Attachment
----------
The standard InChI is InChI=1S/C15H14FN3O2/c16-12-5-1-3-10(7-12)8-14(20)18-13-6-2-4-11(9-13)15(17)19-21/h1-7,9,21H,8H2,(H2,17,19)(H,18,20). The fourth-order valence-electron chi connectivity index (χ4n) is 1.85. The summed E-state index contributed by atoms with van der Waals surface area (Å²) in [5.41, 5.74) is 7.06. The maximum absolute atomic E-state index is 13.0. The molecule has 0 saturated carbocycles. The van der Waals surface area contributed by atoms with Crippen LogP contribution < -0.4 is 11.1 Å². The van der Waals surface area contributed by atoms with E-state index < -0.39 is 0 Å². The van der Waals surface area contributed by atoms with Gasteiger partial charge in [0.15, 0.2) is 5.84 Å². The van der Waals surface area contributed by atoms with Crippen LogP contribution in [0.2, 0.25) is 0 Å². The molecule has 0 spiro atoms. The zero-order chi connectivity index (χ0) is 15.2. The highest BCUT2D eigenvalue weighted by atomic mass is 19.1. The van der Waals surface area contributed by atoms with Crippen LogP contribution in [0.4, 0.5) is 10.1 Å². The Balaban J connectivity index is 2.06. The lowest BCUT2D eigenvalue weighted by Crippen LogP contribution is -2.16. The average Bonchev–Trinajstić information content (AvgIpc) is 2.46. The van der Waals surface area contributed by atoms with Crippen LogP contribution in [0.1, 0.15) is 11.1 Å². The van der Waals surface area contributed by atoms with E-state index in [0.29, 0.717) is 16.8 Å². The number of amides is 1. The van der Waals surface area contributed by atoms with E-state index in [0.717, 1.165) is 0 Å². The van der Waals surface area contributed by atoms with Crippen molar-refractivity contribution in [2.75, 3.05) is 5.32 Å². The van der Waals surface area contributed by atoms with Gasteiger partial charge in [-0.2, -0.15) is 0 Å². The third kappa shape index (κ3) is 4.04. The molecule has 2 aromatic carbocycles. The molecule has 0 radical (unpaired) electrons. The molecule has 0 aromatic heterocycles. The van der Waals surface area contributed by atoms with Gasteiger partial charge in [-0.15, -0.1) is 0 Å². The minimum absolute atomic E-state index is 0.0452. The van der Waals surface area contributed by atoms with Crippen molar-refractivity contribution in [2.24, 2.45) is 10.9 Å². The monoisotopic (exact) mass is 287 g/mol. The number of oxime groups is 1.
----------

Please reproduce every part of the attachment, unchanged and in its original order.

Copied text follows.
The standard InChI is InChI=1S/C15H14FN3O2/c16-12-5-1-3-10(7-12)8-14(20)18-13-6-2-4-11(9-13)15(17)19-21/h1-7,9,21H,8H2,(H2,17,19)(H,18,20). The fourth-order valence-electron chi connectivity index (χ4n) is 1.85. The summed E-state index contributed by atoms with van der Waals surface area (Å²) in [5.41, 5.74) is 7.06. The maximum absolute atomic E-state index is 13.0. The molecule has 0 saturated carbocycles. The van der Waals surface area contributed by atoms with Crippen LogP contribution < -0.4 is 11.1 Å². The van der Waals surface area contributed by atoms with E-state index < -0.39 is 0 Å². The van der Waals surface area contributed by atoms with Gasteiger partial charge in [0.15, 0.2) is 5.84 Å². The van der Waals surface area contributed by atoms with Crippen LogP contribution in [0.2, 0.25) is 0 Å². The molecule has 0 spiro atoms. The zero-order chi connectivity index (χ0) is 15.2. The highest BCUT2D eigenvalue weighted by atomic mass is 19.1. The van der Waals surface area contributed by atoms with Crippen LogP contribution in [0.4, 0.5) is 10.1 Å². The Balaban J connectivity index is 2.06. The lowest BCUT2D eigenvalue weighted by Crippen LogP contribution is -2.16. The average Bonchev–Trinajstić information content (AvgIpc) is 2.46. The van der Waals surface area contributed by atoms with Crippen LogP contribution in [0.1, 0.15) is 11.1 Å². The van der Waals surface area contributed by atoms with E-state index in [0.29, 0.717) is 16.8 Å². The number of amides is 1. The van der Waals surface area contributed by atoms with E-state index in [0.717, 1.165) is 0 Å². The van der Waals surface area contributed by atoms with Crippen molar-refractivity contribution in [2.75, 3.05) is 5.32 Å². The van der Waals surface area contributed by atoms with Gasteiger partial charge in [-0.2, -0.15) is 0 Å². The third kappa shape index (κ3) is 4.04. The molecule has 2 aromatic carbocycles. The molecule has 0 radical (unpaired) electrons. The molecule has 0 aromatic heterocycles. The van der Waals surface area contributed by atoms with Gasteiger partial charge in [-0.15, -0.1) is 0 Å². The minimum absolute atomic E-state index is 0.0452. The van der Waals surface area contributed by atoms with Crippen molar-refractivity contribution in [2.24, 2.45) is 10.9 Å². The monoisotopic (exact) mass is 287 g/mol. The number of oxime groups is 1.